Complete rubbish or a work of consummate genius, nothing in between!

Those words, said by Richard Dawkins of Julian Jaynes’ one-off oh-what-a-wonder The Origin of Consciousness in the Breakdown of the Bicameral Mind is among my most coveted of critical comments (another being “unholy masterpiece,” although that’s becoming such a popular epithet as to border upon cliche) but befits a book that is a kind of theory of everything, in that everything we theorize is perceived by a consciousness which remains largely mysterious to us. I bought the book at a used bookshop as a young graduate student and recall it as a formative work of intellectual history—probably the first such book I’d read—that fueled my own desire to be a smart person. A good summation of Jaynes’ theory of the bicameral mind as the form of primitive consciousness.

Critics have interpreted the meddling presence of the god as poetic devices, but Jaynes accused translators of imputing a modern mentality to people with subjectivities foreign to us. “The gods were in no sense ‘figments of the imagination,’” he wrote. “They were man’s volition. They occupied his nervous system, probably his right hemisphere.” Jaynes drew on research with patients with severed corpora callossa, the band of fibers that separates the two hemispheres of the brain, which showed that the two chambers can function independently, without conscious awareness of information processed in the other half. Jaynes proposed that the Trojan War was fought by men with a kind of split brain, a “bicameral mind.” In moments of stress, the left hemisphere, “slave-like,” perceived hallucinated voices in the right hemisphere—the god hemisphere—as direct commands.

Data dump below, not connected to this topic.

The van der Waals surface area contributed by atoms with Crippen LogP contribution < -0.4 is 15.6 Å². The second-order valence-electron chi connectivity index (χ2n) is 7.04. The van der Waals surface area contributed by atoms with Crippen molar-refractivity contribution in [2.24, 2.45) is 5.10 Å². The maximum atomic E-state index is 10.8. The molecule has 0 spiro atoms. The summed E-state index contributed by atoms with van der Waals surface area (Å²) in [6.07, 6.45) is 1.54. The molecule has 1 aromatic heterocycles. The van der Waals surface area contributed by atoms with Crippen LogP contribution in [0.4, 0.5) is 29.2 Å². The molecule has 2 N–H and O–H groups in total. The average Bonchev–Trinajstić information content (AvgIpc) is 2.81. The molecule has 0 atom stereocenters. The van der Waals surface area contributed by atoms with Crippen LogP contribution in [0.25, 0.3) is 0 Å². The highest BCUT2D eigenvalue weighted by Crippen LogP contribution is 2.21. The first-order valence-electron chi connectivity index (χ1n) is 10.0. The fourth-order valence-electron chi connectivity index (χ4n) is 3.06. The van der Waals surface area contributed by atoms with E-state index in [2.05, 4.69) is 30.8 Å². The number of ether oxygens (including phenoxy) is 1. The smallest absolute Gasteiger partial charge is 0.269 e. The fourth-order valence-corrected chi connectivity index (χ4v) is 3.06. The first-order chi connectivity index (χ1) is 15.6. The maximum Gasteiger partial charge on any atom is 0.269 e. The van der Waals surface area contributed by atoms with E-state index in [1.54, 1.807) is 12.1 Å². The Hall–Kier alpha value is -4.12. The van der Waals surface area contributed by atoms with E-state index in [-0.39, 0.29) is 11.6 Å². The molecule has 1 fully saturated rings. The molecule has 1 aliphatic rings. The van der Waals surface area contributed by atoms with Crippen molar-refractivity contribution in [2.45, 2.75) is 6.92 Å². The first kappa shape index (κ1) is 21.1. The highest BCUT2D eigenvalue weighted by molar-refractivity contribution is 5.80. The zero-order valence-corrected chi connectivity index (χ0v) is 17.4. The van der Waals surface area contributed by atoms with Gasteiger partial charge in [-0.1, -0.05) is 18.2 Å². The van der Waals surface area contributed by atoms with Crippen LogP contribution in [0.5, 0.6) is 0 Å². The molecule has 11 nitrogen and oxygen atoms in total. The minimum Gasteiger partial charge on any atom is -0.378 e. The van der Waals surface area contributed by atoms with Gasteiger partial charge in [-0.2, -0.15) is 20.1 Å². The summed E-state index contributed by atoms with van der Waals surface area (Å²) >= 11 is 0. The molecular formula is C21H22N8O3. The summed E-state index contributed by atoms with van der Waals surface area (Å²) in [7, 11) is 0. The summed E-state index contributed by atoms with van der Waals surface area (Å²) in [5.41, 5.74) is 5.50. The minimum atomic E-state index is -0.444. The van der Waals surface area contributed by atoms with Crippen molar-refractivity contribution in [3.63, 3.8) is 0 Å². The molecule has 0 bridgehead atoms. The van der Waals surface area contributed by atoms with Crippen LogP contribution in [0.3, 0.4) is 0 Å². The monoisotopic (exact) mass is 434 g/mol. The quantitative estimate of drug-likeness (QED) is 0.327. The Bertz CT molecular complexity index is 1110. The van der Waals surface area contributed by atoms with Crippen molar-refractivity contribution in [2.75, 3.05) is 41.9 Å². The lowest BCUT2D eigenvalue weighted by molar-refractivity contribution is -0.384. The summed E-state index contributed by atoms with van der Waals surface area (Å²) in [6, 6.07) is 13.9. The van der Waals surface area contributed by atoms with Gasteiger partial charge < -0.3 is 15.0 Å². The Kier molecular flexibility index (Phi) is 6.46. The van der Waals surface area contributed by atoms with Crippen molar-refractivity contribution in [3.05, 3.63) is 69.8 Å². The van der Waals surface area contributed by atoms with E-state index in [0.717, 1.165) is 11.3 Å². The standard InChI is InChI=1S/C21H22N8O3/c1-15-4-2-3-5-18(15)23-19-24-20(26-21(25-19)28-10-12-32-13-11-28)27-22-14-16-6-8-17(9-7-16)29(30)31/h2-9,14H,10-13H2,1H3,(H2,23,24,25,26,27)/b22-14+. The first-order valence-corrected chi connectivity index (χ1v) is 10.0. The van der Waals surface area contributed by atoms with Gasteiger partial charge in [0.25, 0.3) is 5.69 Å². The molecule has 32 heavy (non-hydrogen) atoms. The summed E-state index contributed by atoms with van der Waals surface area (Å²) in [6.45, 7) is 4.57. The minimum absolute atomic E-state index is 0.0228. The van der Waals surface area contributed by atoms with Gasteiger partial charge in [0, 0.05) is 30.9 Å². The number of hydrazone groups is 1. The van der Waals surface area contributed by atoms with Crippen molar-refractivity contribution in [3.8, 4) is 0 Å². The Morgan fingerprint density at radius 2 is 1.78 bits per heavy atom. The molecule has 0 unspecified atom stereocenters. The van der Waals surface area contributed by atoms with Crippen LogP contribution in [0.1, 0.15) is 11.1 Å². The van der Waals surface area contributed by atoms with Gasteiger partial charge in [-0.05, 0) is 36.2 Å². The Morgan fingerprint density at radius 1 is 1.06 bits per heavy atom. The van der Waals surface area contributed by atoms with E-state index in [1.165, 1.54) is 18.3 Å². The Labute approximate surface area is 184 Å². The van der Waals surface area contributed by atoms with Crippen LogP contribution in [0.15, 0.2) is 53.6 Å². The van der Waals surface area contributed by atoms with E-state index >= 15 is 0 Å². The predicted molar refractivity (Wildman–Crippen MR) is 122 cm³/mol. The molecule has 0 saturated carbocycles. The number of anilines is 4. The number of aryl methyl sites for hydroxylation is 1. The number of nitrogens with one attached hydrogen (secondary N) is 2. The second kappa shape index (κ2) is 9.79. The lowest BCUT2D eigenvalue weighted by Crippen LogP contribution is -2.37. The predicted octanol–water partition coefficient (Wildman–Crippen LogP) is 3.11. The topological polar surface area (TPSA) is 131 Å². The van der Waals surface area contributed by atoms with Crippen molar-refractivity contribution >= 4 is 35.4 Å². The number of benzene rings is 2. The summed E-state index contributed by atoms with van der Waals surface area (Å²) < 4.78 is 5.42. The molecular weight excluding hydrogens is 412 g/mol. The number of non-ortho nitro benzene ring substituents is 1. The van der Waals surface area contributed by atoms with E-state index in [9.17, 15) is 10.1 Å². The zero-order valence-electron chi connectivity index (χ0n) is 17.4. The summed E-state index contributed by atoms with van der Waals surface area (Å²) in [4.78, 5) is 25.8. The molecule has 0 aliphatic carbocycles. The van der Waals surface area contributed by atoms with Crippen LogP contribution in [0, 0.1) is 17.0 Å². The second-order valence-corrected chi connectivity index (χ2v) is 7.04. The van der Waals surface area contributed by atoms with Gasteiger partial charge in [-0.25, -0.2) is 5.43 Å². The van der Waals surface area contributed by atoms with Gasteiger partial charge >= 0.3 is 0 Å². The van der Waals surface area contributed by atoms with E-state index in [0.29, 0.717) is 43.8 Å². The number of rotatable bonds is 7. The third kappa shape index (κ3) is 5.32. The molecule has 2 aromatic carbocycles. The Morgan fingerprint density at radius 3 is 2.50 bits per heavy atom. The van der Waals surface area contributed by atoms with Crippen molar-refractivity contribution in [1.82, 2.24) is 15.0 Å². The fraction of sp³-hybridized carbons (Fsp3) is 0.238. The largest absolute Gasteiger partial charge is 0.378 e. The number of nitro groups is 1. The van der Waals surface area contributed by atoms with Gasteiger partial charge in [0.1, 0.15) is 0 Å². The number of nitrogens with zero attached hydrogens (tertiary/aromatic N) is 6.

I like reviews of older books, and Rachel Aviv in this N+1 essay covering Reflections on the Dawn of Consciousness: Julian Jaynes’s Bicameral Mind Theory Revisited (2007), will maybe introduce someone to this strange book—maybe a kind of literary, speculative scholarship hard to publish these days—who needs to know of it, since browsing in used book shops is also becoming a thing more and more difficult to do. The world might end before we do. The context of her quoting this last bit is how Jaynes backed off of his own theories as he aged, but it’s still a fantastic passage if you are of a mind to agree with it, meaning you have probably never attended CPAC: “Our search for certainty rests in our attempts at understanding the history of all individual selves and all civilizations. Beyond that, there is only awe.”